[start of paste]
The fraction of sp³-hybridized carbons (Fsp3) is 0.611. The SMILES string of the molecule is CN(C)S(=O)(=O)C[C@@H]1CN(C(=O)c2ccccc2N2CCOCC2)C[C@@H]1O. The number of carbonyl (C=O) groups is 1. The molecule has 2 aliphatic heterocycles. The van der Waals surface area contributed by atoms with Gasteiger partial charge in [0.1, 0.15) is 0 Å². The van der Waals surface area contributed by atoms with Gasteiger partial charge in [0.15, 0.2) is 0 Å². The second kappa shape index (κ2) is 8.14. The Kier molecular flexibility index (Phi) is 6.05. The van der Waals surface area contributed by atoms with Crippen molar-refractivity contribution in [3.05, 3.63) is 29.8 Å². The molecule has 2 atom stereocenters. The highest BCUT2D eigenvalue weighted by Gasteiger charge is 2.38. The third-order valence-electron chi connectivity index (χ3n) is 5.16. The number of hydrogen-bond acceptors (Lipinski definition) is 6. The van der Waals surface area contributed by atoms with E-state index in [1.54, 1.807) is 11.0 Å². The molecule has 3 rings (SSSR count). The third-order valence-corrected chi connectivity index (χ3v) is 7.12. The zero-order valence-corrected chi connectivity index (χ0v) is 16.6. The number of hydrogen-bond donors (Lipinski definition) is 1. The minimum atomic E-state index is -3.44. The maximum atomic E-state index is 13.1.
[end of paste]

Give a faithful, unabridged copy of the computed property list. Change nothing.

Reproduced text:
The fraction of sp³-hybridized carbons (Fsp3) is 0.611. The SMILES string of the molecule is CN(C)S(=O)(=O)C[C@@H]1CN(C(=O)c2ccccc2N2CCOCC2)C[C@@H]1O. The number of carbonyl (C=O) groups is 1. The molecule has 2 aliphatic heterocycles. The van der Waals surface area contributed by atoms with Gasteiger partial charge in [0.1, 0.15) is 0 Å². The van der Waals surface area contributed by atoms with Gasteiger partial charge in [0.15, 0.2) is 0 Å². The second kappa shape index (κ2) is 8.14. The Kier molecular flexibility index (Phi) is 6.05. The van der Waals surface area contributed by atoms with Crippen molar-refractivity contribution in [3.05, 3.63) is 29.8 Å². The molecule has 2 atom stereocenters. The highest BCUT2D eigenvalue weighted by Gasteiger charge is 2.38. The third-order valence-electron chi connectivity index (χ3n) is 5.16. The number of hydrogen-bond acceptors (Lipinski definition) is 6. The van der Waals surface area contributed by atoms with E-state index in [1.54, 1.807) is 11.0 Å². The molecule has 3 rings (SSSR count). The third-order valence-corrected chi connectivity index (χ3v) is 7.12. The zero-order valence-corrected chi connectivity index (χ0v) is 16.6. The number of hydrogen-bond donors (Lipinski definition) is 1. The minimum atomic E-state index is -3.44. The maximum atomic E-state index is 13.1.